Despite the importance attached to the upcoming presidential elections, when it comes to Iran’s nuclear program, there will be no change at the negotiating table.
On April 18, 2013, US Secretary of State John Kerry asked senators pressing for tougher sanctions over Iran’s nuclear program to be patient. He is not the only high-ranking Western politician who thinks that it would be difficult to reach to any agreement through negotiations between the P5+1 and Iran over its nuclear program before the Iranian presidential elections. Former EU Foreign Policy Chief Javier Solana, who was the West’s main negotiator with Iran from 2003 to 2009, supports the same idea.
But what will change after the June 14 presidential election in Iran? Will anything change at all? It will be the first presidential election after Iran’s disputed election in 2009 which created a strong alliance between the country’s Supreme Leader, Ali Khamenei, and President Mahmoud Ahmadinejad. This association eliminated the reformist Islamist from the Iranian political scene. But this “father-son” relationship between the supreme leader and the president has started to change in the past two years.
The first crack in the close ties appeared in May 2011 when the supreme leader gave an ultimatum to President Ahmadinejad to accept his intervention in a cabinet appointment or resign. Two months ago, their power struggle reached a climax during the impeachment of the employment and welfare minister of Iran, when Ahmadinejad played a secretly filmed tape and accused the speaker of the parliament of using his power for his own economic benefit.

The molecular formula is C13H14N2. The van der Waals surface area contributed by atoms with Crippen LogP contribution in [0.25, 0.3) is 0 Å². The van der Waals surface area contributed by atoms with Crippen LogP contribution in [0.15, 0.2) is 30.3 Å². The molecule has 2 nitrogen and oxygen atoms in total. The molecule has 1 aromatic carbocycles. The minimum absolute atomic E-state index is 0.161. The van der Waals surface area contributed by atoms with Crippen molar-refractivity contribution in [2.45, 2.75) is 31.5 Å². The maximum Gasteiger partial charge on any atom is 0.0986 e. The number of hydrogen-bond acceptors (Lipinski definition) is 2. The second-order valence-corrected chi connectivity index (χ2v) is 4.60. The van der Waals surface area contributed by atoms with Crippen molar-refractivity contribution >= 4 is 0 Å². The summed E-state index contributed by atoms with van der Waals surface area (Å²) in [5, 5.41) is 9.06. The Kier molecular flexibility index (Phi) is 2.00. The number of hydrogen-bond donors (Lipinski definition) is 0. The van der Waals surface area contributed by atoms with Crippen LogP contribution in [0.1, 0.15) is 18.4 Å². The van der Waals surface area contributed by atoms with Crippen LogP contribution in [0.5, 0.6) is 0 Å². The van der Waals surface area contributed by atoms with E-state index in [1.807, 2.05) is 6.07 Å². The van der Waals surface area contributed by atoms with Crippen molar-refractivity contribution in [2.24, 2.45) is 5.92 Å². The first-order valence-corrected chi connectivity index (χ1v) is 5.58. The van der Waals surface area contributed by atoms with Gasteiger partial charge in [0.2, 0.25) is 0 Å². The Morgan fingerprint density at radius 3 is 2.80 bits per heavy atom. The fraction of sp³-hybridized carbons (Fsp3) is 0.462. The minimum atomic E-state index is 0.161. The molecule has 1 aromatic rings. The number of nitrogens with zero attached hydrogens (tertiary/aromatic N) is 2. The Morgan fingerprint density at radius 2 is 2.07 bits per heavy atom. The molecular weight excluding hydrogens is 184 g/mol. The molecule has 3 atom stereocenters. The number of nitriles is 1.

Now, the supreme leader of Iran, who is the only person who decides about Iran’s nuclear program, is searching for a new “son” — a loyal one. The presidential election is where Khamenei will find his new obedient president. In many ways, the upcoming election is different from four years ago. At that time, the supreme leader strongly supported the result of the disputed election. His loyal forces, in collaboration with Ahmadinejad and the Revolutionary Guard, were successful in their crackdown of the 2009 social movement and in putting the movement’s leaders under house arrest.
Khamenei’s Plan for the Elections
The latest speeches and actions by Ayatollah Khamenei show that he has a new plan for the upcoming vote. On April 17, he launched a special website to give tips about the election to his supporters. At present, most of the candidates do not have any websites yet. Due to the struggles between him and Ahmadinejad, it is clear that Khamenei is not going to support any candidate from the president’s camp. Esfandiar Rahim Mashaei, for example, is the most famous ally of the Ahmadinejad. He is currently Ahmadinejad’s chief of staff and said to be the president’s main adviser. The clerics loyal to the supreme leader have named Mashaei and his forces a “deviant faction.” It seems that Khamenei is not even going to tolerate moderate reformists like Akbar Hashemi Rafsanjani or Mohammed Khatami, both former presidents.